Expressionism in Literature
Expressionism in literature arose as a reaction against materialism, complacent bourgeois prosperity, rapid mechanization and urbanization, and the domination of the family within in pre-World War I European society. It was the dominant literary movement in Germany during and immediately after World War I.
In forging a drama of social protest, Expressionist writers aimed to convey their ideas through a new style. Their concern was with general truths rather than with particular situations, hence they explored in their plays the predicaments of representative symbolic types rather than of fully developed individualized characters. Emphasis was laid not on the outer world, which is merely sketched in and barely defined in place or time, but on the internal, on an individual's mental state; hence the imitation of life is replaced in Expressionist drama by the ecstatic evocation of states of mind. The leading character in an Expressionist play often pours out his woes in long monologues couched in a concentrated, elliptical, almost telegrammatic language that explores youth's spiritual malaise, its revolt against the older generation, and the various political or revolutionary remedies that present themselves. The leading character's inner development is explored through a series of loosely linked tableaux, or "stations," during which he revolts against traditional values and seeks a higher spiritual vision of life.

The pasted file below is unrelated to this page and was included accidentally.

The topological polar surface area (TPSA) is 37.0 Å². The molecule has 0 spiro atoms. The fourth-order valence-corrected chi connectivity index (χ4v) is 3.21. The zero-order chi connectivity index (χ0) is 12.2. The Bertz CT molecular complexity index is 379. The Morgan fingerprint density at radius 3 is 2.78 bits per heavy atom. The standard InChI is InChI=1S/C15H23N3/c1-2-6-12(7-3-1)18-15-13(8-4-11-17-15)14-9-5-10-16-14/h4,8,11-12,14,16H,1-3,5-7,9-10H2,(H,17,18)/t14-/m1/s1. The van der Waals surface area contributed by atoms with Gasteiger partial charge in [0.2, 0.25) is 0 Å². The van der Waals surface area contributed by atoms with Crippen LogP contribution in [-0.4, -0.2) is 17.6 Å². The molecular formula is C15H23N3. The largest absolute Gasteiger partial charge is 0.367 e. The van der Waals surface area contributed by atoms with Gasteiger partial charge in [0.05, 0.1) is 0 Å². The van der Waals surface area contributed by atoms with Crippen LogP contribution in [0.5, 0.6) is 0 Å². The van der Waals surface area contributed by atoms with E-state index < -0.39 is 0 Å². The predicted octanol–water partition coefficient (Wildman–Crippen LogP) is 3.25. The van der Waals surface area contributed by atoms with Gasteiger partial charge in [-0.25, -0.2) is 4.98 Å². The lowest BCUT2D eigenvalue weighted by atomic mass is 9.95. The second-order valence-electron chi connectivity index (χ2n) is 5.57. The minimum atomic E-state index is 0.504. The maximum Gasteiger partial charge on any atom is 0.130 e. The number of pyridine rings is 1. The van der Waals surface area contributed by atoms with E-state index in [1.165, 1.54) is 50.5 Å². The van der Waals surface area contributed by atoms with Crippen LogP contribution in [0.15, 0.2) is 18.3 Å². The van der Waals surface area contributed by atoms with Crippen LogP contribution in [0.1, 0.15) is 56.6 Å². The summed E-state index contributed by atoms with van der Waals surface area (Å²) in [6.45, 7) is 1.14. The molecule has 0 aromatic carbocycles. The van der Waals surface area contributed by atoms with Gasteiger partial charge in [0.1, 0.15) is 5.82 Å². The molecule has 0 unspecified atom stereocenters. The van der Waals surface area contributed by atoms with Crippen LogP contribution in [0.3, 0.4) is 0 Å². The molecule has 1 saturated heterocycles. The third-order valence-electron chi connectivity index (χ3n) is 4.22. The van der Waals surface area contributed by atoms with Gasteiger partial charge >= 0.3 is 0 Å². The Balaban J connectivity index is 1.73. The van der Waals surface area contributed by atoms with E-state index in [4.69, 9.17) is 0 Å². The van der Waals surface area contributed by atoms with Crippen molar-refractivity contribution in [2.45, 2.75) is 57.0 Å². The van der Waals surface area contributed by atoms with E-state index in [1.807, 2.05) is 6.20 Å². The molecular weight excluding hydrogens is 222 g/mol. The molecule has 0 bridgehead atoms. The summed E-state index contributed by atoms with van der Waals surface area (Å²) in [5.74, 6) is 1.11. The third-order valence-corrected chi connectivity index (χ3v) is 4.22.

August Strindberg and Frank Wedekind were notable forerunners of Expressionist drama, but the first full-fledged Expressionist play was Reinhard Johannes Sorge's Der Bettler ("The Beggar"), which was written in 1912 but not performed until 1917. The other principal playwrights of the movement were Georg Kaiser, Ernst Toller, Paul Kornfeld, Fritz von Unruh, Walter Hasenclever, and Reinhard Goering, all of Germany.
Expressionist poetry, which arose at the same time as its dramatic counterpart, was similarly nonreferential and sought an ecstatic, hymnlike lyricism that would have considerable associative power. This condensed, stripped-down poetry, utilizing strings of nouns and a few adjectives and infinitive verbs, eliminated narrative and description to get at the essence of feeling. The principal Expressionist poets were Georg Heym, Ernst Stadler, August Stramm, Gottfried Benn, Georg Trakl, and Else Lasker-Schüler of Germany and the Czech poet Franz Werfel. The dominant theme of Expressionist verse was horror over urban life and apocalyptic visions of the collapse of civilization. Some poets were pessimistic and contented themselves with satirizing bourgeois values, while others were more concerned with political and social reform and expressed the hope for a coming revolution. Outside Germany, playwrights who used Expressionist dramatic techniques included the American authors Eugene O'Neill and Elmer Rice.
"Expressionism" Encyclopædia Britannica Online.